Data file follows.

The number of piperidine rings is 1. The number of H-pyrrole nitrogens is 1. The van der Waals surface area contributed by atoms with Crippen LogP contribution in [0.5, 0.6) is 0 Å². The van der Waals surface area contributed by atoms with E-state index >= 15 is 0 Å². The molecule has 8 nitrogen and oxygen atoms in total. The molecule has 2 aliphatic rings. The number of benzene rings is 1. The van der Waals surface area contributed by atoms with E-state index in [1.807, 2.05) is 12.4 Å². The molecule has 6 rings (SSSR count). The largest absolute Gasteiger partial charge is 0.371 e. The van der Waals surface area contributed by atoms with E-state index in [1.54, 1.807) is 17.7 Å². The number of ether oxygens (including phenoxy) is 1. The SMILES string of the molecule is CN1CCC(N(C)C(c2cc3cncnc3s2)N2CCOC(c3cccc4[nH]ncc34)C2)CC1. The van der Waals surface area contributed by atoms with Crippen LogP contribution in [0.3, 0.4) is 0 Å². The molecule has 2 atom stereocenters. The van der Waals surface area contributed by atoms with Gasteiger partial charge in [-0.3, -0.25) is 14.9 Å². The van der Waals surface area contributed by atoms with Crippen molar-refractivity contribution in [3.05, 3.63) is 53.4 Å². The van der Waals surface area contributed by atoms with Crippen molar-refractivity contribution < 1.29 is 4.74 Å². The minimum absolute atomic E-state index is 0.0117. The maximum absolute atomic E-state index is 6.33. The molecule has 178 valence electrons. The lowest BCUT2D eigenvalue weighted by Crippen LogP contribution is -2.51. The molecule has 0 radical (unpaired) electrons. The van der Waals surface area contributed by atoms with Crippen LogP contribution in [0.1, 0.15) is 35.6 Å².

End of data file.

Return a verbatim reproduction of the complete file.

The number of piperidine rings is 1. The number of H-pyrrole nitrogens is 1. The van der Waals surface area contributed by atoms with Crippen LogP contribution in [0.5, 0.6) is 0 Å². The van der Waals surface area contributed by atoms with E-state index >= 15 is 0 Å². The molecule has 8 nitrogen and oxygen atoms in total. The molecule has 2 aliphatic rings. The number of benzene rings is 1. The van der Waals surface area contributed by atoms with E-state index in [1.807, 2.05) is 12.4 Å². The molecule has 6 rings (SSSR count). The largest absolute Gasteiger partial charge is 0.371 e. The van der Waals surface area contributed by atoms with E-state index in [1.54, 1.807) is 17.7 Å². The number of ether oxygens (including phenoxy) is 1. The SMILES string of the molecule is CN1CCC(N(C)C(c2cc3cncnc3s2)N2CCOC(c3cccc4[nH]ncc34)C2)CC1. The van der Waals surface area contributed by atoms with Crippen LogP contribution in [0.3, 0.4) is 0 Å². The molecule has 2 atom stereocenters. The van der Waals surface area contributed by atoms with Gasteiger partial charge in [-0.3, -0.25) is 14.9 Å². The van der Waals surface area contributed by atoms with Crippen molar-refractivity contribution in [3.05, 3.63) is 53.4 Å². The van der Waals surface area contributed by atoms with Crippen molar-refractivity contribution < 1.29 is 4.74 Å². The minimum absolute atomic E-state index is 0.0117. The maximum absolute atomic E-state index is 6.33. The molecule has 178 valence electrons. The lowest BCUT2D eigenvalue weighted by Crippen LogP contribution is -2.51. The molecule has 0 radical (unpaired) electrons. The van der Waals surface area contributed by atoms with Crippen LogP contribution in [0.1, 0.15) is 35.6 Å².